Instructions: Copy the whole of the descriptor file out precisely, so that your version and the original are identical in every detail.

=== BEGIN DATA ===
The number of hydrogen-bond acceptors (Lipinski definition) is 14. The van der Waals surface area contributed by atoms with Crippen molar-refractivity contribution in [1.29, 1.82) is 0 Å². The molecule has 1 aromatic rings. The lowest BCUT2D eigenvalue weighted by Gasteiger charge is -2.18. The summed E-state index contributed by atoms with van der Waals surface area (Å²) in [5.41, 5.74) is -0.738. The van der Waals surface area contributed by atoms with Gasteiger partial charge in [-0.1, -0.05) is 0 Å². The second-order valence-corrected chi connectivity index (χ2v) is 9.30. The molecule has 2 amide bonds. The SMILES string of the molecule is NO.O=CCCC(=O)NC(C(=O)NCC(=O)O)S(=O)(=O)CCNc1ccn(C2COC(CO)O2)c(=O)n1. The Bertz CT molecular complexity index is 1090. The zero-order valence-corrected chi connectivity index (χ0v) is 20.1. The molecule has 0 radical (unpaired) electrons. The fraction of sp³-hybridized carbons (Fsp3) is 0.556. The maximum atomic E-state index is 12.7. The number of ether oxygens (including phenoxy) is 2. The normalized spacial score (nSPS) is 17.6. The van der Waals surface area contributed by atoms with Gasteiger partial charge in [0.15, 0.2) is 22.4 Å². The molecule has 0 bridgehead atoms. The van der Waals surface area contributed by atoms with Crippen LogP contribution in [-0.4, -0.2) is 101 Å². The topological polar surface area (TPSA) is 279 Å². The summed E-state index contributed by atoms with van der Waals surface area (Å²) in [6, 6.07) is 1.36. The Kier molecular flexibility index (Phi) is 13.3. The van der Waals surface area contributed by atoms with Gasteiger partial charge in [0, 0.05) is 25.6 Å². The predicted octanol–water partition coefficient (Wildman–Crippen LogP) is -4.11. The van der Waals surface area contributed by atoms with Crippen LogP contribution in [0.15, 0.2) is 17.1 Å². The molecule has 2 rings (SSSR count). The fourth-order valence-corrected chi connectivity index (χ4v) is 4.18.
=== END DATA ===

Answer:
The number of hydrogen-bond acceptors (Lipinski definition) is 14. The van der Waals surface area contributed by atoms with Crippen molar-refractivity contribution in [1.29, 1.82) is 0 Å². The molecule has 1 aromatic rings. The lowest BCUT2D eigenvalue weighted by Gasteiger charge is -2.18. The summed E-state index contributed by atoms with van der Waals surface area (Å²) in [5.41, 5.74) is -0.738. The van der Waals surface area contributed by atoms with Gasteiger partial charge in [-0.1, -0.05) is 0 Å². The second-order valence-corrected chi connectivity index (χ2v) is 9.30. The molecule has 2 amide bonds. The SMILES string of the molecule is NO.O=CCCC(=O)NC(C(=O)NCC(=O)O)S(=O)(=O)CCNc1ccn(C2COC(CO)O2)c(=O)n1. The Bertz CT molecular complexity index is 1090. The zero-order valence-corrected chi connectivity index (χ0v) is 20.1. The molecule has 0 radical (unpaired) electrons. The fraction of sp³-hybridized carbons (Fsp3) is 0.556. The maximum atomic E-state index is 12.7. The number of ether oxygens (including phenoxy) is 2. The normalized spacial score (nSPS) is 17.6. The van der Waals surface area contributed by atoms with Gasteiger partial charge in [0.15, 0.2) is 22.4 Å². The molecule has 0 bridgehead atoms. The van der Waals surface area contributed by atoms with Crippen LogP contribution in [-0.4, -0.2) is 101 Å². The topological polar surface area (TPSA) is 279 Å². The summed E-state index contributed by atoms with van der Waals surface area (Å²) in [6, 6.07) is 1.36. The Kier molecular flexibility index (Phi) is 13.3. The van der Waals surface area contributed by atoms with Gasteiger partial charge in [0, 0.05) is 25.6 Å². The predicted octanol–water partition coefficient (Wildman–Crippen LogP) is -4.11. The van der Waals surface area contributed by atoms with Crippen LogP contribution in [0.15, 0.2) is 17.1 Å². The molecule has 2 rings (SSSR count). The fourth-order valence-corrected chi connectivity index (χ4v) is 4.18.